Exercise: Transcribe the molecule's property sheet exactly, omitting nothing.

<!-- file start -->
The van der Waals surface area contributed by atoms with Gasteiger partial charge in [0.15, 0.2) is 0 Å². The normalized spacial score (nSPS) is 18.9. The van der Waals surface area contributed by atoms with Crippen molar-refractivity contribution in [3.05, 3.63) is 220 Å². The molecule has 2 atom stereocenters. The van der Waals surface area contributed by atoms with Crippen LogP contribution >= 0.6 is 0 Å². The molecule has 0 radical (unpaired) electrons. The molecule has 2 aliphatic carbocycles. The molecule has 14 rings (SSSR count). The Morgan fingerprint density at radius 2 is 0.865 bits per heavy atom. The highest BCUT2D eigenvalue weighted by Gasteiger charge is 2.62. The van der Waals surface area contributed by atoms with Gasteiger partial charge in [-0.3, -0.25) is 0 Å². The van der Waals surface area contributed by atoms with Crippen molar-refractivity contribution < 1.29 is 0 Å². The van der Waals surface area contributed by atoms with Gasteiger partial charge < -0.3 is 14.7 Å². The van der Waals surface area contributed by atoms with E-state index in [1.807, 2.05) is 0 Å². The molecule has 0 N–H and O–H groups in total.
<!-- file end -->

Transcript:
The van der Waals surface area contributed by atoms with Gasteiger partial charge in [0.15, 0.2) is 0 Å². The normalized spacial score (nSPS) is 18.9. The van der Waals surface area contributed by atoms with Crippen molar-refractivity contribution in [3.05, 3.63) is 220 Å². The molecule has 2 atom stereocenters. The van der Waals surface area contributed by atoms with Crippen LogP contribution >= 0.6 is 0 Å². The molecule has 0 radical (unpaired) electrons. The molecule has 2 aliphatic carbocycles. The molecule has 14 rings (SSSR count). The Morgan fingerprint density at radius 2 is 0.865 bits per heavy atom. The highest BCUT2D eigenvalue weighted by Gasteiger charge is 2.62. The van der Waals surface area contributed by atoms with Gasteiger partial charge in [-0.3, -0.25) is 0 Å². The van der Waals surface area contributed by atoms with Crippen molar-refractivity contribution < 1.29 is 0 Å². The van der Waals surface area contributed by atoms with Gasteiger partial charge < -0.3 is 14.7 Å². The van der Waals surface area contributed by atoms with E-state index in [1.807, 2.05) is 0 Å². The molecule has 0 N–H and O–H groups in total.